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The March 2024 Visa Bulletin is finally here, and with it we have big advancements in the family sponsored preference categories, and minor advancements in the employment-based categories.


Highlights of the March 2024 Visa Bulletin


Dates for Filing Chart

The Dates for Filing Chart remains unchanged from the previous month, for both the family sponsored and employment-based categories, with the exception of the employment-based fourth preference category, EB-4 which will advance by 4 months to January 1, 2020.


Employment-based categories


Movement in the Final Action Dates

The Final Action Dates Chart shows some modest advancements in some of the employment-based preference categories, specifically:

  • EB-1 China will advance by two weeks to July 15, 2022
  • EB-1 India will advance by 1 month to October 1, 2020
  • EB-2 Worldwide, Mexico, and the Philippines will advance by 1 week to November 22, 2022
  • EB-3 Worldwide, Mexico, and the Philippines will advance by 1 week to September 8, 2022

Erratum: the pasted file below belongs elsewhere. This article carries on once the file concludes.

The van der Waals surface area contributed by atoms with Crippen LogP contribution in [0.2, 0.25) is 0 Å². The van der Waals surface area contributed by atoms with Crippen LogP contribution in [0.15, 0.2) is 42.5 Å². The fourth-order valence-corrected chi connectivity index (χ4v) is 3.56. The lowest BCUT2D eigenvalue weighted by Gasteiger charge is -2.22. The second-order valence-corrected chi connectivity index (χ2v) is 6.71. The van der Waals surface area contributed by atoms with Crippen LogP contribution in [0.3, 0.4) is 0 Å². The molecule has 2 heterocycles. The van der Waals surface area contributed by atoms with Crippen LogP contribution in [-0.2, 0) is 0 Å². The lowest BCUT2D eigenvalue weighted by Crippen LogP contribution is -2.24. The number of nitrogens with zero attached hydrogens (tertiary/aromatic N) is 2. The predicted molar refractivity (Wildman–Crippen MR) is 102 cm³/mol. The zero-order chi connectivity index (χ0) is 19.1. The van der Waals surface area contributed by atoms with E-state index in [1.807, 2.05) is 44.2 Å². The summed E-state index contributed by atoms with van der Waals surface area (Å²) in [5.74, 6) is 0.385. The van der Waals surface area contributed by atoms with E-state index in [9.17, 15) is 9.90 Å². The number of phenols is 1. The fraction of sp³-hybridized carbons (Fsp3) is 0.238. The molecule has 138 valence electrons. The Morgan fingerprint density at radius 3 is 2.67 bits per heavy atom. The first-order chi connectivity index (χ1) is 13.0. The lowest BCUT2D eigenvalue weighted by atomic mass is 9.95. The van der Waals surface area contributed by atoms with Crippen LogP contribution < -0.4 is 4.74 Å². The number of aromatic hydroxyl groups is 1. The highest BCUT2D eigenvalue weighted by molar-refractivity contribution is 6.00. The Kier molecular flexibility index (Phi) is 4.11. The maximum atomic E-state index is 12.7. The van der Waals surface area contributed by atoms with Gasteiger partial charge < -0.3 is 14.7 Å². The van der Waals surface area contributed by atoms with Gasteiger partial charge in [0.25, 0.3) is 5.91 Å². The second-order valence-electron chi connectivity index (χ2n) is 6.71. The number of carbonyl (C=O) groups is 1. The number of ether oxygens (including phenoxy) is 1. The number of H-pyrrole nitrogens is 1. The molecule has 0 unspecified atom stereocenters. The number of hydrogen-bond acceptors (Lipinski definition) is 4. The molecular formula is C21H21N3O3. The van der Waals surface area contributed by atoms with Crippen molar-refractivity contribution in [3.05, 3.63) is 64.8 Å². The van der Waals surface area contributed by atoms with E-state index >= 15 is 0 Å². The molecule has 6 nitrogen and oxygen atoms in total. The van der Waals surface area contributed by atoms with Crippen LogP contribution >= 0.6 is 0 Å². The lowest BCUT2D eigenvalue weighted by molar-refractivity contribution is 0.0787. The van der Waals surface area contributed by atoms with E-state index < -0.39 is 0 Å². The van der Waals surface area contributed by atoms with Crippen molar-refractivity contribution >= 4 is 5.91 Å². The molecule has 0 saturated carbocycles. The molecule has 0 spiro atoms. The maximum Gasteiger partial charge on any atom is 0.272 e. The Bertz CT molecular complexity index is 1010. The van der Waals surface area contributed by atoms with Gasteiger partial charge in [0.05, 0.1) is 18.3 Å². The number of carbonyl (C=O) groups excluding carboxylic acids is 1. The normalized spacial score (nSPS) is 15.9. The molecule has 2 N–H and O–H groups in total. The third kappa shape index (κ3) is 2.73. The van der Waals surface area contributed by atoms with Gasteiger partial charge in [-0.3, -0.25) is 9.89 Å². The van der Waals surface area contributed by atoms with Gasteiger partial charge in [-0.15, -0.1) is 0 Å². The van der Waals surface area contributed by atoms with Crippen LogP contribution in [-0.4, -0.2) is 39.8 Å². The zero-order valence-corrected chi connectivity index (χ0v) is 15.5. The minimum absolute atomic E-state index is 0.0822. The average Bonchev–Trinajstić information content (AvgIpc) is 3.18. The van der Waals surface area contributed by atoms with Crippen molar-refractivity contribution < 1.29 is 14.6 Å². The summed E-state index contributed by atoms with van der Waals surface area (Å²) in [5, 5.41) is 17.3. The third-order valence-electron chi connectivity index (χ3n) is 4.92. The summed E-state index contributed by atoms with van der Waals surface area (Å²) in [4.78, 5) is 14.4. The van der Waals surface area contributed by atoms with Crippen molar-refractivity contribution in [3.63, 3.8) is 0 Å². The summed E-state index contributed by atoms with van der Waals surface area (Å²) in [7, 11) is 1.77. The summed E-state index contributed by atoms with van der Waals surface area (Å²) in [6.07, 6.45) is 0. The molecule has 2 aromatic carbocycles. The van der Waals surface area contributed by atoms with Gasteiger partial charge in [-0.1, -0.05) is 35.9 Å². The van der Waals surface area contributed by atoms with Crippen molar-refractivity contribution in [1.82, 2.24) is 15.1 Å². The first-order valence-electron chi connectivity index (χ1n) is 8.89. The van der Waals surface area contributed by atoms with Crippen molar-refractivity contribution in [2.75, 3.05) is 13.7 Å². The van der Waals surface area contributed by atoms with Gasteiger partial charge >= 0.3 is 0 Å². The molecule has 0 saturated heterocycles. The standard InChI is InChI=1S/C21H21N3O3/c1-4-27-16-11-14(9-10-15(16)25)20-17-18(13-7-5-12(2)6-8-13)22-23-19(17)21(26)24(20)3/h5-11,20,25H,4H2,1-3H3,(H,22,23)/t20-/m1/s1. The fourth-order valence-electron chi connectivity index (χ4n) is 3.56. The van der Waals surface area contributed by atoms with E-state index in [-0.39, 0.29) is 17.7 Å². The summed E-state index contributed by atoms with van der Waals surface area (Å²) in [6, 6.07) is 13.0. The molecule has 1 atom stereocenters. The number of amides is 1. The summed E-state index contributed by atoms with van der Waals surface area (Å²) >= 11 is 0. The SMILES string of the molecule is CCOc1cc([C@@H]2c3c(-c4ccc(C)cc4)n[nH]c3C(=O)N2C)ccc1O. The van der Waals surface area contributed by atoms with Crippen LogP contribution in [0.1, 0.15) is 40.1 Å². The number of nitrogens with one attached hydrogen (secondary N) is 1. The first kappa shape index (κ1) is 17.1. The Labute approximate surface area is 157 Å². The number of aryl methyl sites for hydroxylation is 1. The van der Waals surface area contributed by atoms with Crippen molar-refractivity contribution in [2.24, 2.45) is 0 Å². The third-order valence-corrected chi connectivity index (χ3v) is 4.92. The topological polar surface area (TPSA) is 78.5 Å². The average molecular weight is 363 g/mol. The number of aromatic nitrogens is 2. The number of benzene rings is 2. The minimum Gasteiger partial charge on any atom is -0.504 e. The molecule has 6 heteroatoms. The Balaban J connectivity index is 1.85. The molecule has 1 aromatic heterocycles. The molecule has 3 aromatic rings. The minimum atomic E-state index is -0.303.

• EB-3 Other Workers, Worldwide and Mexico will advance by 1 week to September 8, 2020
  • EB-4 will advance by more than 6.5 months to December 1, 2019

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In this blog post, we provide new insights recently shared by Charlie Oppenheim, the former Chief of Immigrant Visa Control and Reporting at the U.S. Department of State, who oversaw the monthly publication of the Visa Bulletin until his retirement in 2022.

In a recent Chatting with Charlie webinar, he provided his expertise regarding the future movement of the employment based and family preference categories on the Visa Bulletin.

The Dates for Filing for the employment based and family sponsored preference categories have remained the same since the publication of the October Visa Bulletin with no forward movement to be seen.

In the month of February, the Final Action Dates progressed only slightly as follows:

Employment-based

  • EB-2 Worldwide advanced by two weeks to November 15, 2022
  • EB-3 India advanced by one month to July 1, 2012
  • EB-3 all other countries advanced by one month to September 1, 2022 (except China)
  • EB-5 China (Unreserved) advanced by one week to December 15, 2015.

Family-sponsored

  • F2A all categories (except Mexico) advanced by more than 3 months to February 8, 2020
  • F2A Mexico advanced by more than 3 months to February 1, 2020

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In this blog post, we summarize the movement of the family-sponsored and employment-based preference categories of the October Visa Bulletin.